September 9, 2021
RIO DE JANEIRO — Truckers protested along highways in more than half of Brazil’s states on Thursday, snarling traffic on some as they offered a show of support for President Jair Bolsonaro even as he pleaded for them to let vehicles pass.
A joint bulletin from the Infrastructure Ministry and Federal Highway Police said truckers were concentrated on federal highways in 15 states of Brazil’s 27 states. It said the police had opened several highways in the morning, and that protests were no longer blocking all of traffic.
Truckers were leery of the authenticity of an audio message Bolsonaro recorded in which he asked them to stand down and expressed concern blockages could further stoke inflation and cause shortages. His infrastructure minister, Tarcisio Gomes de Freitas, recorded a video late Wednesday assuring them the president’s audio was real.
“We know everyone is concerned with improving the country’s situation, everyone is concerned with resolving serious problems, but we can’t try to resolve a problem by creating another, particularly hurting the most vulnerable people,” Gomes de Freitas said in the video. “That’s the president’s concern. I ask you all to listen attentively, hear the president’s words.”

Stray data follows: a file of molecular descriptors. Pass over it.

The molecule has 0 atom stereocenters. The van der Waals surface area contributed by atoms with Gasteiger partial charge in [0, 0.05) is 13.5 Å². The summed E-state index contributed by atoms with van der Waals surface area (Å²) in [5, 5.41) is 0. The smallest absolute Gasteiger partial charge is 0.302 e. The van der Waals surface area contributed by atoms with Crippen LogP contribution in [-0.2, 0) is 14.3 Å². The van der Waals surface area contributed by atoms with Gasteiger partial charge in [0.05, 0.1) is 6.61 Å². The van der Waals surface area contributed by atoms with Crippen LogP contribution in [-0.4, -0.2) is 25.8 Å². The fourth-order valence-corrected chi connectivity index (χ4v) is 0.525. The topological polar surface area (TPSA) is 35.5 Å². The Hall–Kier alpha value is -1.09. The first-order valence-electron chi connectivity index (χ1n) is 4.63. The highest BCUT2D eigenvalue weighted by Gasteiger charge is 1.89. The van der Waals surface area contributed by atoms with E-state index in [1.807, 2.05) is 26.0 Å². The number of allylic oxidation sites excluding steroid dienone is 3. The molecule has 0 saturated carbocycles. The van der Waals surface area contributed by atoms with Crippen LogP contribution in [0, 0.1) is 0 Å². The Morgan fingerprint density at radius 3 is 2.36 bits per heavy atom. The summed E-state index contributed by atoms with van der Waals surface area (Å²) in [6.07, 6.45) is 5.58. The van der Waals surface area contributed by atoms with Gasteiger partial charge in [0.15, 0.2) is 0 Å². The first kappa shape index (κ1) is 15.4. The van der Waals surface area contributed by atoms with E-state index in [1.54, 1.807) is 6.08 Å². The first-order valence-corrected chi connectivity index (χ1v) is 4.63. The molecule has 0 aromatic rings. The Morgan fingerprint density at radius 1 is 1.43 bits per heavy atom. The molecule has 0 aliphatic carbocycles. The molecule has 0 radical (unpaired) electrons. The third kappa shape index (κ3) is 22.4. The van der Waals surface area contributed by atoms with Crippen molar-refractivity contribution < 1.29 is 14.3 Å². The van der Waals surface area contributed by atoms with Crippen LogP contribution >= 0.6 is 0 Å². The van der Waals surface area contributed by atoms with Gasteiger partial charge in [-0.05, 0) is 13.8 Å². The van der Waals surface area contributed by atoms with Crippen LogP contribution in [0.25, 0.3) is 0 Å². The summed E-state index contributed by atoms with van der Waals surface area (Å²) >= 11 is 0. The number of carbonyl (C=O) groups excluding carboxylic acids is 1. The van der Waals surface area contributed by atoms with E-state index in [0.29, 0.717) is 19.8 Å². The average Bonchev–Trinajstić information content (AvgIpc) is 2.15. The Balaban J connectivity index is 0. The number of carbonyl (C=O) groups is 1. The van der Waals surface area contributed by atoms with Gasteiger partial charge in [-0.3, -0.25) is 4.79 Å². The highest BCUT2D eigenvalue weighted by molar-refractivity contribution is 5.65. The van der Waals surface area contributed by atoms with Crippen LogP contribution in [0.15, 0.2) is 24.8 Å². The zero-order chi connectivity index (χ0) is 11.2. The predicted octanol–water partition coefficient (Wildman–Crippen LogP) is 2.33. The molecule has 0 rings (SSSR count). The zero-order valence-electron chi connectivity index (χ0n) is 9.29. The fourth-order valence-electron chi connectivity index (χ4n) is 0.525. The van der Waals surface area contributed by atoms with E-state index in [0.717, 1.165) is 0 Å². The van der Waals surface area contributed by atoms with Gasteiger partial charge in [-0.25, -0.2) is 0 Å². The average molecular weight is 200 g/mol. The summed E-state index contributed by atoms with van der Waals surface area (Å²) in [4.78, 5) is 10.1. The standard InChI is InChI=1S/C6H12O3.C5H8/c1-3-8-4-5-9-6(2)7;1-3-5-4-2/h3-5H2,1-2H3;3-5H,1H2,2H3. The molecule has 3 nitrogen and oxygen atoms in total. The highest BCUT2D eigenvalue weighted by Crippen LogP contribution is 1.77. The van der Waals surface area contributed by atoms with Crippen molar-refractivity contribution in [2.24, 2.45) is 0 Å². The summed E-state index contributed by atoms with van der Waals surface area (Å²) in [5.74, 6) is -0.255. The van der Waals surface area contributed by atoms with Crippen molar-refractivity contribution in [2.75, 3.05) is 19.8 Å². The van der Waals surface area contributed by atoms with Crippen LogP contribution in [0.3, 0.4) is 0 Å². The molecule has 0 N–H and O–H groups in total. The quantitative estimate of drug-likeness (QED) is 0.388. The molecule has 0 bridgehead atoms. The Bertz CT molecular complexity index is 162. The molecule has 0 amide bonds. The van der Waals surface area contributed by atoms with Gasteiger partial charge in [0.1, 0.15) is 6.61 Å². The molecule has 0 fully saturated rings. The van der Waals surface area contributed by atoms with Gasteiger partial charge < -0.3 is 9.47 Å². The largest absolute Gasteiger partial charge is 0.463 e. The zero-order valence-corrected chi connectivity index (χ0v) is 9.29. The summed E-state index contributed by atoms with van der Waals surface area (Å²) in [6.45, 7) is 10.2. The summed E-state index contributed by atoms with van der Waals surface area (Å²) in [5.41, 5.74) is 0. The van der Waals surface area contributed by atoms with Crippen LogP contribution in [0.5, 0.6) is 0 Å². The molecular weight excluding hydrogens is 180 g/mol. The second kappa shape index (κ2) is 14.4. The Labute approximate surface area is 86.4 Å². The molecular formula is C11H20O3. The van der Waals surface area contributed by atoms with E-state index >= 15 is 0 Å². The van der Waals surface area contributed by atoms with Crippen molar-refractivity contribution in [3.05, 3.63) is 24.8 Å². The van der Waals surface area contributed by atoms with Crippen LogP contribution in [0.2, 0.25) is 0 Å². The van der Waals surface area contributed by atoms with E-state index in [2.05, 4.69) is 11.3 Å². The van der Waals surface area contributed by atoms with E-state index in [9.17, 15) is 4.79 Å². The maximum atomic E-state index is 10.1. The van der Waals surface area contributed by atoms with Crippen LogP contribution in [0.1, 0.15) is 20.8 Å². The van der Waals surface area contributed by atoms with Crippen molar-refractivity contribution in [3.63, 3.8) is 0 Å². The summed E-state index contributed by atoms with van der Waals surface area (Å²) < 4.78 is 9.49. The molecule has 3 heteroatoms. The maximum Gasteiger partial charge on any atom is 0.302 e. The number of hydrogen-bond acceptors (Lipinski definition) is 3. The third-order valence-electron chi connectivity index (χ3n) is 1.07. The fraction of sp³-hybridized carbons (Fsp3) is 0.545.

There were reports of persisting traffic jams caused by truck drivers in several states on Thursday. In the state of Bahia, protesters had blockaded the entrance to the municipality of Luis Eduardo Magalhaes, only letting cars in.
An 11-day truckers’ strike in 2018 caused food prices to surge, grocery market shelves to empty of some products and gas stations to run out of fuel. It caused billions in losses and revealed the vast power that organized truckers possess.
But he is now president and inflation that has already surged to near double digits is a key contributor to his falling approval ratings. Early polls show him losing his reelection bid next year.
Photos on social media showed cars lining up at gas stations in several states amid concern fresh shortages could be in store. ——— AP writer Débora Álvares contributed from Brasilia.